13. J. S. Y. Chen, T. G. Euser, N. J. Farrer, P. J. Sadler, M. Scharrer, and P. S. Russell, “Photochemistry in Photonic Crystal Fiber Nanoreactors,” Chemistry 16(19), 5607–5612 (2010). [CrossRef] [PubMed]

, 14

14. A. M. Cubillas, S. Unterkofler, T. G. Euser, B. J. M. Etzold, A. C. Jones, P. J. Sadler, P. Wasserscheid, and P. S. J. Russell, “Photonic crystal fibres for chemical sensing and photochemistry,” Chem. Soc. Rev. 42(22), 8629–8648 (2013). [CrossRef] [PubMed]

], gas based frequency standards [15

15. A. Lurie, F. N. Baynes, J. D. Anstie, P. S. Light, F. Benabid, T. M. Stace, and A. N. Luiten, “High-performance iodine fiber frequency standard,” Opt. Lett. 36(24), 4776–4778 (2011). [CrossRef] [PubMed]

], lithography [16

16. G. J. Leggett, “Light-directed nanosynthesis: near-field optical approaches to integration of the top-down and bottom-up fabrication paradigms,” Nanoscale 4(6), 1840–1855 (2012). [CrossRef] [PubMed]

] or low-loss UV light delivery for applications in for instance medicine [17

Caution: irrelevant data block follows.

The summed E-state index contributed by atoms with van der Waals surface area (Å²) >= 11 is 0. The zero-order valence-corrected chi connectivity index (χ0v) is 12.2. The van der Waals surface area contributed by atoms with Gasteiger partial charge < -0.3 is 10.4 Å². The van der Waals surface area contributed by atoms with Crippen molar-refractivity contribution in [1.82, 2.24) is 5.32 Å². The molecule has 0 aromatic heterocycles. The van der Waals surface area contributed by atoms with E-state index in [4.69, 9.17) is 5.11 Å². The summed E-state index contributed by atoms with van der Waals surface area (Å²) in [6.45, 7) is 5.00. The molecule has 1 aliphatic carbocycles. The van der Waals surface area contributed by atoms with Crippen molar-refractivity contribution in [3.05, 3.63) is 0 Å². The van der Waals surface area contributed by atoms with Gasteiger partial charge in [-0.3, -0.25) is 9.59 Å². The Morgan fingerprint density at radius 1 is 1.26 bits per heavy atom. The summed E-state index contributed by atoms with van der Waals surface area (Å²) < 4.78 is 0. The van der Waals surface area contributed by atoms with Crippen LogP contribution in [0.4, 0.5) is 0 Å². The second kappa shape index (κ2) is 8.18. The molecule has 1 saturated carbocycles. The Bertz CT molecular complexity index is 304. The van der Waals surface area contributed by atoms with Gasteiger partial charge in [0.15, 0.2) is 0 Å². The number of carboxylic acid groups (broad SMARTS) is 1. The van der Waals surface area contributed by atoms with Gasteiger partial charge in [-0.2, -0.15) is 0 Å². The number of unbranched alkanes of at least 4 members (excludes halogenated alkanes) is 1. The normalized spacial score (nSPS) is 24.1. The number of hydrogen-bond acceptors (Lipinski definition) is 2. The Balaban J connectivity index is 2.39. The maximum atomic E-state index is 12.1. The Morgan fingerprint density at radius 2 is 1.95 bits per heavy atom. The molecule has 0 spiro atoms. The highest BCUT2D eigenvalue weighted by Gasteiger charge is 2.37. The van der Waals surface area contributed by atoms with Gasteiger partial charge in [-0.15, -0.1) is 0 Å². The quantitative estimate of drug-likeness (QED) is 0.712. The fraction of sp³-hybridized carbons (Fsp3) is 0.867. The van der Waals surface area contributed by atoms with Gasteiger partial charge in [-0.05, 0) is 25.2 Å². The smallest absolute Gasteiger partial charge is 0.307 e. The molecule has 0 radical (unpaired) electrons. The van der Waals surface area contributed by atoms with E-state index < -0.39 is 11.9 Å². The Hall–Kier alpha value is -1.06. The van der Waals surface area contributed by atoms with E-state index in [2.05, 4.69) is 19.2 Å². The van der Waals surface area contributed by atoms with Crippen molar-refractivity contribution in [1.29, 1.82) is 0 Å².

17. E. B. Hanlon, R. Manoharan, T. W. Koo, K. E. Shafer, J. T. Motz, M. Fitzmaurice, J. R. Kramer, I. Itzkan, R. R. Dasari, and M. S. Feld, “Prospects for in vivo Raman spectroscopy,” Phys. Med. Biol. 45(2), R1–R59 (2000). [CrossRef] [PubMed]

19

19. T. Frosch and J. Popp, “Relationship between molecular structure and Raman spectra of quinolines,” J. Mol. Struct. 924–926, 301–308 (2009). [CrossRef]

].

Recently, a simplified design (negative curvature fiber) based on one single ring of thin walled holes connected to the inner wall of a silica capillary has proven to show 24 dB/km of attenuation at around 2.4 µm [37

37. F. Yu and J. C. Knight, “Spectral attenuation limits of silica hollow core negative curvature fiber,” Opt. Express 21(18), 21466–21471 (2013). [CrossRef] [PubMed]